Kiki seems to soar above her worries - but lands with an undignified bumpStudio Ghibli

Content Note: This article contains a brief mention of street harassment.

Kiki’s Delivery Service (1989) details a year in the life of Kiki, a headstrong 13-year-old and fledgling witch about to fly the nest – on her mother’s broomstick – in an age-old quest for independence and identity. As per tradition, she is to settle in the first witch-deficient town she happens upon and spend a year there, honing her magical abilities.

A childhood favourite of mine, I had almost overlooked its relevance when I stumbled across it a week ago, on a quest for some Ghibli-induced-serotonin.

For those who’ve taken Modern and Medieval Languages, the plot will skirt uncomfortably close to the infamous Year Abroad (especially the part about arriving in your chosen country by broom). The film deals with the self-doubt, vulnerability and isolation often experienced by those living abroad and proves to be a cathartic – or at least comforting – watch.

Having recently intermitted while on my year abroad and still feeling quite sensitive about the whole thing, it was soothing to hear Kiki’s father lovingly reassure her that, should things go awry, she can always return home.

“Vulnerability does not equate to failure”

Caught in the bliss of that tender moment, I was unprepared for when Kiki, with all the tact of an average thirteen-year-old, replies: “And come back a failure?” followed by mock-gagging. I winced and turned the film off. It was only once my ego had recovered, several days later, that I returned to finish the film.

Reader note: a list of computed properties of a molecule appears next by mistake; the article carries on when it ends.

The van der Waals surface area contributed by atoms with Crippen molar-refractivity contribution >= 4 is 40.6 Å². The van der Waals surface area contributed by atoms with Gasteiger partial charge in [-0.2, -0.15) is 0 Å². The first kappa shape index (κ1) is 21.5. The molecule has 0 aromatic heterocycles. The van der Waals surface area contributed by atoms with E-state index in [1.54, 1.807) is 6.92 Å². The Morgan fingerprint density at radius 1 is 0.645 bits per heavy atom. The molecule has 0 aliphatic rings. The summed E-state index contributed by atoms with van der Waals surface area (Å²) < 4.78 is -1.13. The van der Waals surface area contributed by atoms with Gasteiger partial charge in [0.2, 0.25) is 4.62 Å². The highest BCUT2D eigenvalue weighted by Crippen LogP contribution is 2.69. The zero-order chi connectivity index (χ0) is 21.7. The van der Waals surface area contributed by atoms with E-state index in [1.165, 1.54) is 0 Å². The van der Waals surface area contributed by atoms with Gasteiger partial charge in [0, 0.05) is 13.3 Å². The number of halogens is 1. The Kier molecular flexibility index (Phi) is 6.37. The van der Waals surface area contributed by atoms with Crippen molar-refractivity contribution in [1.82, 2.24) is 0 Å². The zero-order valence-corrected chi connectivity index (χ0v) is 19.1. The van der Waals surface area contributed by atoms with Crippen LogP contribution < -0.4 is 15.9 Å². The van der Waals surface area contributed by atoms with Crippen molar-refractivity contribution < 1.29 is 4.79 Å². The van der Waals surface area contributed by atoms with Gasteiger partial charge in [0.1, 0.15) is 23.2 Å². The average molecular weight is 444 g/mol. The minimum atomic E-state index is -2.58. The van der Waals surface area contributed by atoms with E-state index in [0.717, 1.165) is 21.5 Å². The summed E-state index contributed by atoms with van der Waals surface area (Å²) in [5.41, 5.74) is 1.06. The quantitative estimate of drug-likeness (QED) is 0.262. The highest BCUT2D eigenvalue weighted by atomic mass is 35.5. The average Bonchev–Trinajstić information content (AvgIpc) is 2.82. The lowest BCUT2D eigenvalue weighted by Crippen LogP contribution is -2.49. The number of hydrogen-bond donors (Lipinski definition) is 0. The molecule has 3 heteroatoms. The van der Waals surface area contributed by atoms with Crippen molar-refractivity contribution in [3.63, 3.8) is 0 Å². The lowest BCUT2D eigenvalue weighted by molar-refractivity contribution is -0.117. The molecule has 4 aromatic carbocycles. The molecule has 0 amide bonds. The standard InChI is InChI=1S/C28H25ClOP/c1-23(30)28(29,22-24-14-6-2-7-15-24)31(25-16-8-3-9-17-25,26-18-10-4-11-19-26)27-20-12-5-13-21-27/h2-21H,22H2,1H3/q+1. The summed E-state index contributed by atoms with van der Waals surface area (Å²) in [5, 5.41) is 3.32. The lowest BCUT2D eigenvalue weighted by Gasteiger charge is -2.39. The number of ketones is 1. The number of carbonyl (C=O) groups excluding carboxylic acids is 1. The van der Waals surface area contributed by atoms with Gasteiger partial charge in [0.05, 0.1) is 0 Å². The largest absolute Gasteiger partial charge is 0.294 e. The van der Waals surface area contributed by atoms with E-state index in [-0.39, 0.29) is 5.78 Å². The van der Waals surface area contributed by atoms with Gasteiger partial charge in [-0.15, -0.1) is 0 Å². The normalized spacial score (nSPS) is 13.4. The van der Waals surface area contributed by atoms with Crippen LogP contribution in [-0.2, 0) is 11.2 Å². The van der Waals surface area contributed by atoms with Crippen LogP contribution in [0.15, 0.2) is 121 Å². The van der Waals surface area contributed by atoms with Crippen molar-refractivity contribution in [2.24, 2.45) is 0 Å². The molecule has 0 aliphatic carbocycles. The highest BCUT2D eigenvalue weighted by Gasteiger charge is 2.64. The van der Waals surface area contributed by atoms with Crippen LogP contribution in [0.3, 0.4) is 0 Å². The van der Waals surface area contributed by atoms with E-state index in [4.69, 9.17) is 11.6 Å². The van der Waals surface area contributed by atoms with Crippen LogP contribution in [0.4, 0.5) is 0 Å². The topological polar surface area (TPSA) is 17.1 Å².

Kiki, like many, begins her year a perfectionist. She is eager to prove herself and test her abilities, despite struggling even to fly her broom. Kiki’s flying is unsteady at best and dangerous at worst; within minutes of arriving in her town, she causes a multi-car pileup and crashes into several pedestrians while hurtling down the pavement. 

By the end of her first day, her enthusiasm is waning: she hasn’t found accommodation or employment, she has experienced street harassment and she has almost been arrested. However, Kiki gets her lucky break when she finds work running an air courier service for a bakery.

After several delivery-related mishaps and even more social ones, Kiki becomes listless and depressed. Her year abroad is falling short of her expectations: she feels like an outsider, her passion has waned since relying on it for income and her black cat, Jiji, has lost the ability to speak. Her despondency manifests as a loss of her magical powers: she can no longer fly. In a fit of despair, she flops face-first onto her bed and stays there, wrapped in a blanket cocoon. We’ve all been there.


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As ever in times of spiritual crisis, rescue comes in the form of a bohemian woman who lives in the woods: Ursula, a friend of Kiki’s. Ursula invites her to spend some time away from the city in her cabin – an offer which Kiki accepts, hoping some time away will cure her inability to fly. (If you do not have access to a log-cabin-owning bohemian, then just call your friends at home, or something).

As a remedy, Ursula urges Kiki to take long walks, appreciate the scenery and doze off at noon. Simply put, Ursula encourages her to enjoy her time alone instead of fretting that she has fallen short of anyone’s expectations, emphasising the importance of self-compassion.

In Kiki’s Delivery Service, vulnerability does not equate to failure. It can, rather, be an opportunity for introspection and evolution. It is a comforting watch for anyone despairing alone in a foreign country, reminding us that the year abroad is for personal as much as academic growth. Any expectations you have must not punish any growing pains, but accommodate them.

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